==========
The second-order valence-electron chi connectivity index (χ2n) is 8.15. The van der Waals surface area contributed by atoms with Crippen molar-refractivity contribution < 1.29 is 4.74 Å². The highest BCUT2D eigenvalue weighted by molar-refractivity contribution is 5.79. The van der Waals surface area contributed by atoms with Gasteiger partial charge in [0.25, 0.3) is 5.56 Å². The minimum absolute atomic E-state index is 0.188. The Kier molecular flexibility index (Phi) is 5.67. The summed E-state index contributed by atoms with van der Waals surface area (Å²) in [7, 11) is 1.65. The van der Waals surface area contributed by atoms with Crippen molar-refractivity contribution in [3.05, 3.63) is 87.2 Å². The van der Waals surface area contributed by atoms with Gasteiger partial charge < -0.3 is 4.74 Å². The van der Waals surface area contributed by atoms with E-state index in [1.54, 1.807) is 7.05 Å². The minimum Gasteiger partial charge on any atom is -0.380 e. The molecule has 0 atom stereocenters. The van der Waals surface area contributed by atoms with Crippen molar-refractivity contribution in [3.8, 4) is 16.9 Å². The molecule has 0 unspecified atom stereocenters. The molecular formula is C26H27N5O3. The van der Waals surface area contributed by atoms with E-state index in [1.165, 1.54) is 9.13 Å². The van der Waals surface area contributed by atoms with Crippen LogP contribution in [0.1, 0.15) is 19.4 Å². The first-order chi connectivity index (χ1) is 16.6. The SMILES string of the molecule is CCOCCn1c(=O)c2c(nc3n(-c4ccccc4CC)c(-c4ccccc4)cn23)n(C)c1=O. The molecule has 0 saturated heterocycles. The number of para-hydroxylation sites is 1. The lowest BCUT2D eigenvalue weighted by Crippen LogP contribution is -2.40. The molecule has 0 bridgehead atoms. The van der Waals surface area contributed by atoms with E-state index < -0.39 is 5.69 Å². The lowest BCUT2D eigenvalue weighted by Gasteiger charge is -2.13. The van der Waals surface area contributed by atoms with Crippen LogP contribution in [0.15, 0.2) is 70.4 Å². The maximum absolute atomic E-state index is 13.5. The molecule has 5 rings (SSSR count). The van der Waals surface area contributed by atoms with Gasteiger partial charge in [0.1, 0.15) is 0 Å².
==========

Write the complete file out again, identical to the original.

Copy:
The second-order valence-electron chi connectivity index (χ2n) is 8.15. The van der Waals surface area contributed by atoms with Crippen molar-refractivity contribution < 1.29 is 4.74 Å². The highest BCUT2D eigenvalue weighted by molar-refractivity contribution is 5.79. The van der Waals surface area contributed by atoms with Gasteiger partial charge in [0.25, 0.3) is 5.56 Å². The minimum absolute atomic E-state index is 0.188. The Kier molecular flexibility index (Phi) is 5.67. The summed E-state index contributed by atoms with van der Waals surface area (Å²) in [7, 11) is 1.65. The van der Waals surface area contributed by atoms with Crippen molar-refractivity contribution in [3.05, 3.63) is 87.2 Å². The van der Waals surface area contributed by atoms with Gasteiger partial charge < -0.3 is 4.74 Å². The van der Waals surface area contributed by atoms with E-state index in [1.54, 1.807) is 7.05 Å². The minimum Gasteiger partial charge on any atom is -0.380 e. The molecule has 0 atom stereocenters. The van der Waals surface area contributed by atoms with Crippen molar-refractivity contribution in [3.8, 4) is 16.9 Å². The molecule has 0 unspecified atom stereocenters. The molecular formula is C26H27N5O3. The van der Waals surface area contributed by atoms with E-state index in [1.165, 1.54) is 9.13 Å². The van der Waals surface area contributed by atoms with Crippen LogP contribution in [0.1, 0.15) is 19.4 Å². The first-order chi connectivity index (χ1) is 16.6. The SMILES string of the molecule is CCOCCn1c(=O)c2c(nc3n(-c4ccccc4CC)c(-c4ccccc4)cn23)n(C)c1=O. The molecule has 0 saturated heterocycles. The number of para-hydroxylation sites is 1. The lowest BCUT2D eigenvalue weighted by Crippen LogP contribution is -2.40. The molecule has 0 bridgehead atoms. The van der Waals surface area contributed by atoms with E-state index < -0.39 is 5.69 Å². The lowest BCUT2D eigenvalue weighted by Gasteiger charge is -2.13. The van der Waals surface area contributed by atoms with Crippen LogP contribution in [0.15, 0.2) is 70.4 Å². The maximum absolute atomic E-state index is 13.5. The molecule has 5 rings (SSSR count). The van der Waals surface area contributed by atoms with Gasteiger partial charge in [0.1, 0.15) is 0 Å².